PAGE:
David Wasserman ma163sar Written 6/8/95 Presented 6/9/95 Pierre de Fermat (1630 - 1665)
Pierre de Fermat was born in 1601 and died in 1665. By
profession he was a lawyer and jurist, and he studied mathematics in
his spare time. He is mostly remembered for his work in number
theory. He also worked in geometry. Fermat was a contemporary of
Descartes, and they both independently discovered analytic geometry. Fermat's most famous result, his so-called "Last Theorem," was found written in the margin of his copy of Diophantus' "Arithmetica." He wrote that he had a proof of the theorem, but the proof was not found in his effects. Also, in letters to other mathematicians, he frequently claimed to have proved results, but did not provide the proofs. He wanted to let others have the pleasure of discovering the proof, but this practice alienated some of his correspondents. Sometimes he provided proofs that were incomplete. This also annoyed his correspondents, who pressed him for more details. Some of the gaps in these proofs were due to the fact that Fermat expected his readers to be familiar with certain works of François Viete (1540-1603) and the ancient Greek geometers, and to be able to apply the correct theorems from these works. Also, Fermat was strongly influenced by Viete, who revived interest in Greek analysis. The ancient Greeks divided their geometric arguments into two categories, analysis and synthesis. Synthesis was what we now call proof. Analysis meant assuming the proposition in question, and deducing from it something already known. This is not a logically valid way to verify the proposition. However, many theorems of geometry have converses that are also theorems, so analysis often produced correct results, and it worked often enough that it became common practice. Fermat recognized the need for synthesis, but he would often give an analysis of a theorem, and then state that it could easily be converted to a synthesis. Fermat enjoyed producing his results, but was not willing to do the clean-up work required to make them suitable for publication. When others published his results, he would not allow them to put his name on them, because he wanted to avoid controversy. The following is a sample of theorems that Fermat did leave proofs of, written in modern notation and terminology. Theorem: If a right triangle has integral sides, its area is not the square of an integer. The proof is to long to include here. It can easily be modified to a proof that no fourth power is a sum of two fourth powers, a special case of the Last Theorem. Theorem: If points A and B and a real number k are given, then the set of all points D, such that Proof: Let C be the point on line AB such that Theorem: Let a spiral be described by the polar equation Proof: By solving for (R - r), we see that the section of the radius of the circle that lies outside the spiral, i.e., R - r, grows as the square of theta. Let the sector of angle alpha be split into N equal sectors. For each sector there is a circular arc inscribed in the spiral, and also a circumscribed circular arc. The segment between the circle and the spiral at the end of the ith sector is to that at the end of the (i - 1)th as Theorem: No number of the form 4k - 1, where k is an integer, is a sum of two squares. Proof: A square of an even number is divisible by 4. A square of an odd number 2h + 1 is 4h^{2} + 4h + 1 = 4k + 1. Therefore 4k - 1 is not a square. Suppose Problem: Find the maximum value of bx^{2} - x^{3} in the first quadrant, where b is any positive number. Solution: Let c be any value between 0 and the maximum value. The equation bx^{2} - x^{3} = c has two positive roots. Call them x and y. Then This solution is correct but there is an flaw in the derivation. Exercise: Find the flaw in the derivation.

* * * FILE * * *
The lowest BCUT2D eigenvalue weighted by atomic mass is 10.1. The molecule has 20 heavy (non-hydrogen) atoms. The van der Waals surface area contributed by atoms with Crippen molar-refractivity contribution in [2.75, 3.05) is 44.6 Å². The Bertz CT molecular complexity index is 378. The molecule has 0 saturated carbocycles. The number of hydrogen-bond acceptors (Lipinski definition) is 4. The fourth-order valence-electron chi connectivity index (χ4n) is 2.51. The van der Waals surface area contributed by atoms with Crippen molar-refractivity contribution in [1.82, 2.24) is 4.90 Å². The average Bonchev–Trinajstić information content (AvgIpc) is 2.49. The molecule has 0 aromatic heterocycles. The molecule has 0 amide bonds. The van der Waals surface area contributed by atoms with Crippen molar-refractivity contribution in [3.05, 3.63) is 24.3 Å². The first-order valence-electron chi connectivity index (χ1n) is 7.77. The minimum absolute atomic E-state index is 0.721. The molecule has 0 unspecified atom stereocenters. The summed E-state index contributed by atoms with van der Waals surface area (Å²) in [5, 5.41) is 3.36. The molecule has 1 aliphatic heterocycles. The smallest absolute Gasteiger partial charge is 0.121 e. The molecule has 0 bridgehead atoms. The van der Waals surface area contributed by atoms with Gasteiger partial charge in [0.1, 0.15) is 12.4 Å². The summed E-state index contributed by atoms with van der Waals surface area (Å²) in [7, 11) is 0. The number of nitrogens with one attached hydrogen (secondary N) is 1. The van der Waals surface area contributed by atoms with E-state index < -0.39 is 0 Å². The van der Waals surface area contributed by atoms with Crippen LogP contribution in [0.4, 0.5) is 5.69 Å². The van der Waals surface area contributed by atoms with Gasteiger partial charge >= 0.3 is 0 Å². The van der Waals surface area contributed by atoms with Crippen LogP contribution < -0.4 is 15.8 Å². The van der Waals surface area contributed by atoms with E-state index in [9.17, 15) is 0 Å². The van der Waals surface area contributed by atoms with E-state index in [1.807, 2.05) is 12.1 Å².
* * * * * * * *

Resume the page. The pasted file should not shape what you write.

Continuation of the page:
Source: Mahoney, Michael Sean, "The Mathematical Career of Pierre de Fermat." |
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